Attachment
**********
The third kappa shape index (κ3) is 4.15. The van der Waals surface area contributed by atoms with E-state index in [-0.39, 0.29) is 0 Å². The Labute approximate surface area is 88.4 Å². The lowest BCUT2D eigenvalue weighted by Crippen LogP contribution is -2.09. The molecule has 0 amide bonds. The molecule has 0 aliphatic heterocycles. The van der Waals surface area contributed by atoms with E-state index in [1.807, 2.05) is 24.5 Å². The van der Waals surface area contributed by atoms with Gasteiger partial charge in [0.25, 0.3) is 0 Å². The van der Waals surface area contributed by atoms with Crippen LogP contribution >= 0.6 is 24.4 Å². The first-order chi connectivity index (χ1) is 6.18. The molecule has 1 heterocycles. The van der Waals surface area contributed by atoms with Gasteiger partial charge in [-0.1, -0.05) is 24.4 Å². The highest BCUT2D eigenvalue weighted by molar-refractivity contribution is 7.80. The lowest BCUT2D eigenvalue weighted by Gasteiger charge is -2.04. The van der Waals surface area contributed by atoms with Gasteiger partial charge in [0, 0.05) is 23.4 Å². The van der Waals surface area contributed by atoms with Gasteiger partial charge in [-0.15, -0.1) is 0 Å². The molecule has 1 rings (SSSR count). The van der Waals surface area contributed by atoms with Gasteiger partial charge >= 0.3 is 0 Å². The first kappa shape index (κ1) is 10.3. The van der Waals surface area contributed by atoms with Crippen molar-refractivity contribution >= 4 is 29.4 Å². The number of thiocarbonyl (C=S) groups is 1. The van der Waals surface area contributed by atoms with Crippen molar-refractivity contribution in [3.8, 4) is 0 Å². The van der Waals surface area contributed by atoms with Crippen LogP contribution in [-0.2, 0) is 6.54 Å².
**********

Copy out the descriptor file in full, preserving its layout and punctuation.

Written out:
The third kappa shape index (κ3) is 4.15. The van der Waals surface area contributed by atoms with E-state index in [-0.39, 0.29) is 0 Å². The Labute approximate surface area is 88.4 Å². The lowest BCUT2D eigenvalue weighted by Crippen LogP contribution is -2.09. The molecule has 0 amide bonds. The molecule has 0 aliphatic heterocycles. The van der Waals surface area contributed by atoms with E-state index in [1.807, 2.05) is 24.5 Å². The van der Waals surface area contributed by atoms with Gasteiger partial charge in [0.25, 0.3) is 0 Å². The van der Waals surface area contributed by atoms with Crippen LogP contribution >= 0.6 is 24.4 Å². The first-order chi connectivity index (χ1) is 6.18. The molecule has 1 heterocycles. The van der Waals surface area contributed by atoms with Gasteiger partial charge in [-0.1, -0.05) is 24.4 Å². The highest BCUT2D eigenvalue weighted by molar-refractivity contribution is 7.80. The lowest BCUT2D eigenvalue weighted by Gasteiger charge is -2.04. The van der Waals surface area contributed by atoms with Gasteiger partial charge in [0, 0.05) is 23.4 Å². The van der Waals surface area contributed by atoms with Gasteiger partial charge in [-0.15, -0.1) is 0 Å². The molecule has 1 rings (SSSR count). The van der Waals surface area contributed by atoms with Gasteiger partial charge >= 0.3 is 0 Å². The first kappa shape index (κ1) is 10.3. The van der Waals surface area contributed by atoms with Crippen molar-refractivity contribution >= 4 is 29.4 Å². The number of thiocarbonyl (C=S) groups is 1. The van der Waals surface area contributed by atoms with Crippen molar-refractivity contribution in [3.8, 4) is 0 Å². The van der Waals surface area contributed by atoms with Crippen LogP contribution in [-0.2, 0) is 6.54 Å².